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Dean Inessa Levi Leading WIU's Liberal Arts Education Efforts

September 21, 2004

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MACOMB, IL - - Some web-based research about Western Illinois University helped current College of Arts and Sciences Dean Inessa Levi decide to apply for the dean position.

“I found the vision statement about Western Illinois being the leading comprehensive university in the United States, and I thought ‘Impressive,’” said Levi, who began her tenure as dean July 1. “It’s very important to me to be in a community of people who strive for the best.”

The interview process and a follow-up visit to campus cemented Levi’s decision to become part of the Western Illinois community.

“I’m really excited to be here. It’s great to be in an organization that has a vision, a focal point,” Levi said. “Western Illinois has excellent people and excellent programs; and academic and professional excellence is a key agenda in becoming a leading comprehensive university.”

Levi came to Western from the University of Louisville, where she was a mathematics professor (July 1986-June 2004) and the associate dean for research and graduate education in the College of Arts and Sciences (January 2002-June 2004), which offers eight doctoral programs in addition to master’s and bachelor’s degree programs. Included in her college responsibilities were grant and research related activities; the negotiation of start-up funds, equipment and research space arrangement; and the support of graduate programs. During her term funded research increased by 70 percent, the dollar amount of grant submissions doubled and undergraduate research activity increased significantly.

Providing educational and research opportunities remain top agenda items for Levi at Western.

“The key thing for students at a university is learning how to learn; and the liberal arts are a wonderful vehicle for that process,” Levi said. “What is common today will be obsolete tomorrow; therefore, we must teach our students how to learn, and undergraduate and graduate research is invaluable in learning how to learn.”

She cited the summer Earthwatch Institute Student Challenge Awards Program for high-achieving high school students as a model education and research opportunity. Hosted by Western’s College of Arts and Sciences and the biology department, 10 students from across the nation worked two weeks with four biology faculty members on long-term research programs at Western’s Alice L. Kibbe Life Science Station. One of the college’s goals is to secure funding to expand this type of program to area students.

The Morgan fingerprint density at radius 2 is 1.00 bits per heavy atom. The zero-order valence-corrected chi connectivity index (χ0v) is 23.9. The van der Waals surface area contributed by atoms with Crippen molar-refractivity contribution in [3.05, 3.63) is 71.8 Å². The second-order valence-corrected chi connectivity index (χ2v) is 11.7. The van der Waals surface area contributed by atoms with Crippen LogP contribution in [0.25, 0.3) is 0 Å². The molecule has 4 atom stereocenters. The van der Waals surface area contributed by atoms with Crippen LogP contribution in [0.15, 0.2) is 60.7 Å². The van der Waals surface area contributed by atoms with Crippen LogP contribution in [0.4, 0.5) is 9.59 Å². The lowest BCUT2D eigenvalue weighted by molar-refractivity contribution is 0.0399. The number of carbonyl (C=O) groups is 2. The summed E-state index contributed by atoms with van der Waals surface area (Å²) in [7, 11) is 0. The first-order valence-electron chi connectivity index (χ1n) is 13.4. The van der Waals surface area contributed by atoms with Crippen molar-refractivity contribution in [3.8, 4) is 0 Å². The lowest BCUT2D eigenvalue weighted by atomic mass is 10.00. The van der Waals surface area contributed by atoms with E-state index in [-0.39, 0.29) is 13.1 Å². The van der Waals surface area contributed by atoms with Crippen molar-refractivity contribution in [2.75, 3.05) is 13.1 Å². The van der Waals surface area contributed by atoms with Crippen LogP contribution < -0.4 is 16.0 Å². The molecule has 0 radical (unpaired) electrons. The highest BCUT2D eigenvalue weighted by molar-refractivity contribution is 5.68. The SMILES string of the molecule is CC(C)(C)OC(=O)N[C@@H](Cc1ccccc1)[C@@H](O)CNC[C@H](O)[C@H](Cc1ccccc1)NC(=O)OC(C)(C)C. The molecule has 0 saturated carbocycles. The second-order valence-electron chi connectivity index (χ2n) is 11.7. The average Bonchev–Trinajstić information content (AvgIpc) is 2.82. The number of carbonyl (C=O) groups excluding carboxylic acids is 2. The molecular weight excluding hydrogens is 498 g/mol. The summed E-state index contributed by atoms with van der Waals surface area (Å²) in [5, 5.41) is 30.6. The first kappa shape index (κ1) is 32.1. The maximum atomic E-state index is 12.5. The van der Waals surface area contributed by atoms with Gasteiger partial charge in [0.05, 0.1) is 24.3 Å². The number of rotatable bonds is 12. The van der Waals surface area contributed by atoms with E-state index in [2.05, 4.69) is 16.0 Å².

“The research process teaches students to take a real life situation, decide what tools are needed to gather information, use the tools and knowledge of their discipline to dissect the problem and then sort through and discuss the findings in everyday language,” Levi said. “This is great preparation to become a valuable employee or graduate school candidate.

“It doesn’t matter where you are from - - small rural towns or cities. If you have talent you can find the opportunities to express your talent here at Western,” Levi added.

Research and scholarship are also vital to maintain academic excellence for faculty, Levi said.

“As faculty we have to stay professionally alive, and there is a sense of intellectual excitement here at Western,” Levi added. “This is a diverse college, and to me that is exciting.”

Levi is the author of more than 60 articles in algebra, semigroup theory and applications which have been published in scientific journals. She has written six articles about student learning which have been published in educational journals, authored two book chapters and contributed to research reports and laboratory manuals. Levi also has given more than 25 presentations at professional meetings.

She earned her master’s degree (1982) and doctorate (1985) in mathematics at the University of Canterbury, New Zealand.

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